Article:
Written by Venesa Musovic, training designer and facilitator at Beyond Empowering
Building a team from scratch is, at the same time, the most beautiful and the most terrifying thing I’ve done so far. Beautiful because you can feel the power of an aligned team and terrifying because you can see and feel how fragile trust and commitment are. Trust has to be built and protected every day in order for a team to last and be efficient. In this article, I want to share with you how we build our emotional culture, what exercises we use, and finally how we measure if we are successful on this journey. This is an inside story and my personal experience supported by research about what makes people thrive at work.
Why build an emotionally intelligent team?
Let’s start with some facts. The research with dozens of companies points to a simple fact that happy people are better workers. Our emotions influence our thinking, and consequently our performance at work. Psychologist Suzan David talks about the phenomenon ofemotional and social contagion or our tendency toward copying and picking up other peoples’ emotions. Meaning, if your colleague is stressed out, you have higher chances to be stressed out too. Being under stress isn’t all bad but if you feel like that every day at work, it has a negative impact on your emotional state which leads to a decrease in your engagement and overall satisfaction. Professor of psychology John D. Mayer explains that emotional intelligence is the ability to accurately perceive your own and others’ emotions; to understand the signals that emotions send about relationships, and to manage your own and others’ emotions.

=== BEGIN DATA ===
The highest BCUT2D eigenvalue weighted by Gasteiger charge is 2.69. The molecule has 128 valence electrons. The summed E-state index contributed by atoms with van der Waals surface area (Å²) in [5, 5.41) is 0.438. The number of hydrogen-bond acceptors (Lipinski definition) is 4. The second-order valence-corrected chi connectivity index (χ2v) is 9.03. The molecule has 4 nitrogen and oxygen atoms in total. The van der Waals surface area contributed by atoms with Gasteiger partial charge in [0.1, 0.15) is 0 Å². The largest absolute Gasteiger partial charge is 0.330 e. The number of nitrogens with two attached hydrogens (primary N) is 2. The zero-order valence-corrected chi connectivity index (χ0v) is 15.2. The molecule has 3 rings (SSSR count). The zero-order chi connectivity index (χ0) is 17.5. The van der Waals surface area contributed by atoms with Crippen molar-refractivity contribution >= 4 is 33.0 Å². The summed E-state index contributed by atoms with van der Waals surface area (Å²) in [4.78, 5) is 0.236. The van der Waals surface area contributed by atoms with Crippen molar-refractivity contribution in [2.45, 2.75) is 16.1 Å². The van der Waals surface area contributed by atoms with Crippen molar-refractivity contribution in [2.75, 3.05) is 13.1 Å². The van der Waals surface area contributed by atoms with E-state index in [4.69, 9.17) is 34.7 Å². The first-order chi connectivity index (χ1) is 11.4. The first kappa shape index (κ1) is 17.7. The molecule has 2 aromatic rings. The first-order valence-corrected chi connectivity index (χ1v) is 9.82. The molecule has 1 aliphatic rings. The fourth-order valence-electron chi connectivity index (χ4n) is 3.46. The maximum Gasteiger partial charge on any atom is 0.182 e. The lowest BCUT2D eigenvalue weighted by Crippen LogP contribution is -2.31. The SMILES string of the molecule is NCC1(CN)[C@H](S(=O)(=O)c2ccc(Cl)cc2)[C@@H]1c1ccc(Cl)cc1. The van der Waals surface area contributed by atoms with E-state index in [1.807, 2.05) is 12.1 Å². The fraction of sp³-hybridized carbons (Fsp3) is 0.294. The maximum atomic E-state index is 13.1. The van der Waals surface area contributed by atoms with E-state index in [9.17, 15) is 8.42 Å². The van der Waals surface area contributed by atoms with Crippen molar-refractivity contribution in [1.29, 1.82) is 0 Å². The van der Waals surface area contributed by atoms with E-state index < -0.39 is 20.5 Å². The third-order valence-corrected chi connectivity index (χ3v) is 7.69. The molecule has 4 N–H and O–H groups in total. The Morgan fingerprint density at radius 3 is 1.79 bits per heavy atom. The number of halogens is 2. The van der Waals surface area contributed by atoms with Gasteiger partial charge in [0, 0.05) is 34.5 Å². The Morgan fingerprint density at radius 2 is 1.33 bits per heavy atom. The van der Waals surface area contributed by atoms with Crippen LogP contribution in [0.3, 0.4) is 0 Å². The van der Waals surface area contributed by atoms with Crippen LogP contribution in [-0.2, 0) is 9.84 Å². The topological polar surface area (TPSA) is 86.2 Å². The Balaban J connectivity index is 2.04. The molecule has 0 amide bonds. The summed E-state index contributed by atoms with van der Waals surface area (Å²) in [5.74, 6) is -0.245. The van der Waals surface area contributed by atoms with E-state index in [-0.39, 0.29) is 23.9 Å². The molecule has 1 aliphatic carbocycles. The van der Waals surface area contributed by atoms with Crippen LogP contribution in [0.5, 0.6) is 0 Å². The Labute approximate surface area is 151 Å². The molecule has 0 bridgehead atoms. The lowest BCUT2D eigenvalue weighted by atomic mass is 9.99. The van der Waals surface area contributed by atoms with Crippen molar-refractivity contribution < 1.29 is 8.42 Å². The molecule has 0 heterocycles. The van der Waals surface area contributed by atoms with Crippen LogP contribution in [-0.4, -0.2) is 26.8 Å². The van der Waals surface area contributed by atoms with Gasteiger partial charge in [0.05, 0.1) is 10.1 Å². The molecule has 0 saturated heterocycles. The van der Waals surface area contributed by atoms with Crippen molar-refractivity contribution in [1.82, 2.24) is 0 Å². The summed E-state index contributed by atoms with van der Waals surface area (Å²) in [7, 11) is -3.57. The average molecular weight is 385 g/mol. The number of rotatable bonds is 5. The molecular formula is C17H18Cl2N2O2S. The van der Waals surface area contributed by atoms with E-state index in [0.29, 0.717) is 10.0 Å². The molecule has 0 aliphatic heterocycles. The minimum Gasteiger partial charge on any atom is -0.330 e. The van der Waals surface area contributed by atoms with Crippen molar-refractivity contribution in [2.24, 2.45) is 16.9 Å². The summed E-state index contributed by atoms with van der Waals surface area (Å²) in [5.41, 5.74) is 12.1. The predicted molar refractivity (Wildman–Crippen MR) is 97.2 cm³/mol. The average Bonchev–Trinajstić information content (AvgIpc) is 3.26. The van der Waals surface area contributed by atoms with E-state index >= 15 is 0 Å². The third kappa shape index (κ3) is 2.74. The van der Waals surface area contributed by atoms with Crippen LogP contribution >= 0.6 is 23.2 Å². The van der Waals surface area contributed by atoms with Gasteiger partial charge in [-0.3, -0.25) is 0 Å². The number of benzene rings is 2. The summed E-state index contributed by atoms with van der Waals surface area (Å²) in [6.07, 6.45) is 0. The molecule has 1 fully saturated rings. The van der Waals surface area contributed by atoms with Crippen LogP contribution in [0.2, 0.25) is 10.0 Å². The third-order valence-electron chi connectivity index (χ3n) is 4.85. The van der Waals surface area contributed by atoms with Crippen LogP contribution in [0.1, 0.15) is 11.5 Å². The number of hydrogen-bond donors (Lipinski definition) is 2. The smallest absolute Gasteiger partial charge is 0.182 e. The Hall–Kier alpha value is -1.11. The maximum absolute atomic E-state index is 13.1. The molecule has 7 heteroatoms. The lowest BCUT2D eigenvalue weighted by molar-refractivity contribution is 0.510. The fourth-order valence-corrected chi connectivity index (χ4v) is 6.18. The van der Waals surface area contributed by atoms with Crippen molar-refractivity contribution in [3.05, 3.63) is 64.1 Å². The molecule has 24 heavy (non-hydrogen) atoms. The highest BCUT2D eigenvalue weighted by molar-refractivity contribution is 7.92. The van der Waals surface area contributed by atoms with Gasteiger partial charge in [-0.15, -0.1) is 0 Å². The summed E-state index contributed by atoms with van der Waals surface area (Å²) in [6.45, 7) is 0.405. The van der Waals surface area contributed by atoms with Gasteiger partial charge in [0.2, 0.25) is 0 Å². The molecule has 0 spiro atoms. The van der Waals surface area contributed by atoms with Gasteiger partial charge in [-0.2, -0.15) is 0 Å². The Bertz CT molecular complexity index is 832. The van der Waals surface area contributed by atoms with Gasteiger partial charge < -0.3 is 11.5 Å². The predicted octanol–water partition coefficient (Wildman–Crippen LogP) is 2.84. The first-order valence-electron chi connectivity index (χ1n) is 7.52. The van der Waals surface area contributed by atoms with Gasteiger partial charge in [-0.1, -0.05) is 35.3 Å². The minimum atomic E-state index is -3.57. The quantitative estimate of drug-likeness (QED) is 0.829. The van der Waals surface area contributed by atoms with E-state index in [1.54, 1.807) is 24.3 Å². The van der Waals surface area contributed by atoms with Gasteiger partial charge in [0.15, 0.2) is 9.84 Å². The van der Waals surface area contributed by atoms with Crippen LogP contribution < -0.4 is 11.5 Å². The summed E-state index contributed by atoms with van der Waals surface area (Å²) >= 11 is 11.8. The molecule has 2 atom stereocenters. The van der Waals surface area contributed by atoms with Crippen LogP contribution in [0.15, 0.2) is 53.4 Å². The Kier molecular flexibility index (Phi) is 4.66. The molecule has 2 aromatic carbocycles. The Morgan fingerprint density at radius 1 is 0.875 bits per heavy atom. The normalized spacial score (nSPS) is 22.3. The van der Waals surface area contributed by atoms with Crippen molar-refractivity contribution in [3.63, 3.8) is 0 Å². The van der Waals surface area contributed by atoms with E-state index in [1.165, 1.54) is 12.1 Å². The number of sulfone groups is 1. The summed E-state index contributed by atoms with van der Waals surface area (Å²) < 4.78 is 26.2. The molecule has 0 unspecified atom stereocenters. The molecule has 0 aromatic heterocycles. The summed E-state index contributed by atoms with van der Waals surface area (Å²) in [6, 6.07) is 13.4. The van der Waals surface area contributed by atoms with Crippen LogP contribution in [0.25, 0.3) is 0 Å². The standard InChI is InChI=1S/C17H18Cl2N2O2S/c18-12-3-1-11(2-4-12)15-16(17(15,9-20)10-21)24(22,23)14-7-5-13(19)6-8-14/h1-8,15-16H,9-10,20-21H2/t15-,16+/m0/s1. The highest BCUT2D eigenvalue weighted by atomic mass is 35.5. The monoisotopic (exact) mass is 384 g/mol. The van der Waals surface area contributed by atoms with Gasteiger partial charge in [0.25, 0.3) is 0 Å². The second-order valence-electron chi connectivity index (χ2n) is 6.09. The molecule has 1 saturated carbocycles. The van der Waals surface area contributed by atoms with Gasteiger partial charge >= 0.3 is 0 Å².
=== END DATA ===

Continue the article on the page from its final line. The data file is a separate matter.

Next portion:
Teams have to protect themselves from behaviors that can make them dysfunctional teams. According to Patrick Lencioni, there are five dysfunctions of a team: the absence of trust, fear of conflict, lack of commitment, avoidance of accountability, inattention to results.
It all starts with trust
In order to trust, one needs to feel safe and comfortable to express feelings fearlessly. With this in mind, our team started building trust by asking ourselves questions about safety. We used the following inquiries common in compassion-based therapy.
What do I need?
- To feel safe in this process
- To be comforted, soothed
- To protect, provide for, motivate myself
- To be supported?
Here are some possible answers:
“Being able to question things together and creating alignment at the end.”
“To have a person to moderate the conversation and help us have a constructive dialogue.”
“Laughs, honest thoughts and not jumping into actions.”
It is useful to have at least one team member or an external facilitator to make sure that these boundaries are respected. The facilitator should make sure that everyone on the team has an equal speaking time and is asked the same questions. This person should be responsible to reflect back on what is being said, a break when appropriate, ask supportive questions and navigate conversations.
Learning to label emotions
Our team learned to label emotions by playing a card game called theEmotional culture deck designed by Elephant riders. These cards are an insanely simple and yet efficient tool for building your emotional vocabulary. By seeing different emotions displayed on the cards you can be accurate about what you need to feel in order to thrive in your organization.